SdKfz 265 Panzerbefehlswagen

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Bundesarchiv Bild 101I-265-0006-31, Russland, Befehlspanzer 1.jpg
Panzerbefehlswagen on Panzer I Ausf. B chassis
Type Light tank
Place of origin  Nazi Germany
Service history
In service 1939–1945
Used by  Nazi Germany
 Kingdom of Hungary
Wars Second World War
Production history
Designed 1938
Manufacturer Krupp, Daimler-Benz
Produced 1938–1939
No. built 190
Weight 5.8 tonnes (6.4 short tons; 5.7 long tons)
Length 4.445 m (14 ft 7.0 in)
Width 2.08 m (6 ft 10 in)
Height 1.72 m (5 ft 8 in)
Crew 3; Commander, Driver and Radio Operator

Armor 6 to 13 mm (0.24 to 0.51 in)
One 7.92 mm MG13 machine gun
Engine Maybach NL38TR four cylinder air cooled gasoline engine.
100 hp
Suspension Quarter-elliptical leaf spring suspension.
290 km (180 mi)
Speed 40 km/h (25 mph) on-road

The SdKfz 265 Panzerbefehlswagen was the German Army's first purpose-designed command tank, and the primary German command tank in service at the beginning of World War II. Converted from the Panzer I Ausf. B, the SdKfz 265 saw considerable action during the early years of the war.


The SdKfz 265 was designed to fulfil a growing need within the German Army for a command tank, following the realization that the leaders of a massive panzer formation would themselves have to travel in a tank of some type. This vehicle would have to carry extra equipment and personnel to assist the field commander in his duties.

In 1935 Krupp offered a command tank design based on the existing Panzer I Ausf B chassis. The Ausf. B was slightly longer than the Panzer I Ausf A and lent itself easily to conversion into a command vehicle.


To increase space for a radio operator the rotating turret of the PzKpfw IB was eliminated and replaced with a larger fixed "box" superstructure. This allowed room for map boards, paperwork and a more powerful FuG6 radio transmitter in addition to the earlier FuG2 radio (Panzer I's had only FuG2 radio receivers). Despite these modifications the vehicle's interior remained small, a factor leading to its rapid replacement by conversions of larger tanks. The cramped quarters also made operation of the vehicle's single ball-mounted MG13 or MG34 machine gun virtually impossible. Because of this, most SdKfz 265 were also equipped with pistol ports, and many had their machine guns removed entirely. A large frame antenna was mounted to the hull of many early version SdKfz 265s. The antenna gave the upgraded radio transmitter units better range and reception.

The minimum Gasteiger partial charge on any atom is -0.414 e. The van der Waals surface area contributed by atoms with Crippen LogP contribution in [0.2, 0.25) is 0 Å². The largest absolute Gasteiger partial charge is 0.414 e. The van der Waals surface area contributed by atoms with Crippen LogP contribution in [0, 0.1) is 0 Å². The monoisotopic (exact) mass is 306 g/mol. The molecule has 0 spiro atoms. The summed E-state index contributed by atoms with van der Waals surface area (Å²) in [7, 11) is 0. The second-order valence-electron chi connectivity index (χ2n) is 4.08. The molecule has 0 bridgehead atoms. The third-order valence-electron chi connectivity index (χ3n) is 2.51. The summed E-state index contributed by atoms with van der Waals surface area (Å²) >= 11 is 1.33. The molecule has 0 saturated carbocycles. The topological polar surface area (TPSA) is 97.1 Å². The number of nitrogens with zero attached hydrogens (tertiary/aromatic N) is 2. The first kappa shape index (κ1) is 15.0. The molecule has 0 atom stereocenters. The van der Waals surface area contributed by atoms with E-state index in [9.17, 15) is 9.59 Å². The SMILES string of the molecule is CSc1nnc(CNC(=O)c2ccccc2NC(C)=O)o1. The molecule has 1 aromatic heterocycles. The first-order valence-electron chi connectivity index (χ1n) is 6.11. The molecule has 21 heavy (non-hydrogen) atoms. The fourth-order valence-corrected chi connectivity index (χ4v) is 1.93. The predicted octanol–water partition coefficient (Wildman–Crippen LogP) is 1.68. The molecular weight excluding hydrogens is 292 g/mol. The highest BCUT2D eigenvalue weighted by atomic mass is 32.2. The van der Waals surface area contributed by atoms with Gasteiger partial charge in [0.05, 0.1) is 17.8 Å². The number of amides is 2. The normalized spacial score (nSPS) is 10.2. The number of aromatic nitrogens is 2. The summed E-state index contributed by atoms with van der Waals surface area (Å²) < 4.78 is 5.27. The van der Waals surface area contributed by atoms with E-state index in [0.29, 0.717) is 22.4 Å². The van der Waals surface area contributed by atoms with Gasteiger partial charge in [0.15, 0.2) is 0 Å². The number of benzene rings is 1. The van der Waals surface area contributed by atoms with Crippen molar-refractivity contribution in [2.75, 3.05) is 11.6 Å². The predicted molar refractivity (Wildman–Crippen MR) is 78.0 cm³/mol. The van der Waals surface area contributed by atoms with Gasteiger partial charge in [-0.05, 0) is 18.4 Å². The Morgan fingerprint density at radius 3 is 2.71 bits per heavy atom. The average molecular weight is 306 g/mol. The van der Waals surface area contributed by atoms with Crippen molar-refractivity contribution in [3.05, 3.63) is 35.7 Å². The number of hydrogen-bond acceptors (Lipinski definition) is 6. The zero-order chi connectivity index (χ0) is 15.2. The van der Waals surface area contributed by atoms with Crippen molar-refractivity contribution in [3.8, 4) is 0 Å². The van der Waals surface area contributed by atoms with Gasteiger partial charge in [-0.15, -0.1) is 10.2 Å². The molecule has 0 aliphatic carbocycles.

Because it would be necessary for a command tank to keep up with the tanks under its command, the original 60 hp Krupp M305 gasoline engine of the Panzer I was replaced by the more powerful 100 hp Maybach NL38TR gasoline engine, resulting in a design that was 3 km/h faster, despite weighing 300 kg more than the Panzer I. Increased fuel capacity also gave the SdKfz 265 a range of 290 kilometres, nearly 160 kilometres further than the Panzer I.

Despite its ungainly appearance, the SdKfz 265 was 1.97 m high, only 25 cm taller than the original Panzer IB.


About 190 SdKfz 265 Panzerbefehlswagen conversions were produced by Daimler-Benz between 1935 and 1937, and were produced at the same time as the Ausf B.

In combat[edit]

Between 1935 and 1940 the SdKfz 265 Panzerbefehlswagen was the standard command tank of the German Panzer divisions. Each Panzer division contained sixteen tank companies, grouped into four battalions, two regiments or one brigade, for a total of twenty-three headquarters. Each headquarters would be issued at least one command tank. In 1940 the SdKfz 265 was also issued to the signals and observation battalions of the Panzer artillery regiments.

The SdKfz 265 first saw combat in the Polish Campaign of September 1939. Afterwards, many were converted to Sanitatskraftwagen I (Sd.Kfz. 265) armoured ambulances which served in the French Campaign of 1940. Of the 190 produced, 96 were still in use in May 1940 at the start of the invasion of France and the Low Countries. Following a 15 mm increase in armor protection (to a total of 28 mm) that was hastily applied to the surfaces of the superstructure as a result of combat experiences in Poland, the SdKfz 265 command tank continued in use throughout the invasions of France and the Netherlands, and in 1941 many were shipped across the Mediterranean to participate in the North African Campaign. SdKfz 265 also saw considerable action in the Balkans Campaigns of 1941 before being replaced by larger command vehicles. Though replaced at the company level, many would continue to see service at higher levels of command through 1942. Some were also used as radio control vehicles for Minenraeum-Wagen BI/BII (Sd.Kfz.300). A small number were also exported to Hungary. A few were still in service with the German Army when the war ended, though largely delegated to training roles.


Panzerbefehlswagen I at the Bovington Tank Museum
  • SdKfz 265 Panzerbefehlswagen I Ausf B in markings of 1st Battalion of the 21st Panzer Division (as captured in North Africa) is on display at the Bovington Tank Museum, UK.


  • Trewhitt, Philip (1999). Armored Fighting Vehicles. New York, NY: Amber Books. p. 62. ISBN 0-7607-1260-3. 
  • Jentz, Thomas. No 1-1 Panzerkampfwagen I Kleintraktor to Ausf.B. Boyds, MD: Panzer Tracts. ISBN 0-9708407-6-4. 
  • Jentz, Thomas. No 1-2 Panzerkampfwagen I Kl.Pz.Bef.Weg, to VK 18.01. Boyds, MD: Panzer Tracts. ISBN 0-9708407-8-0.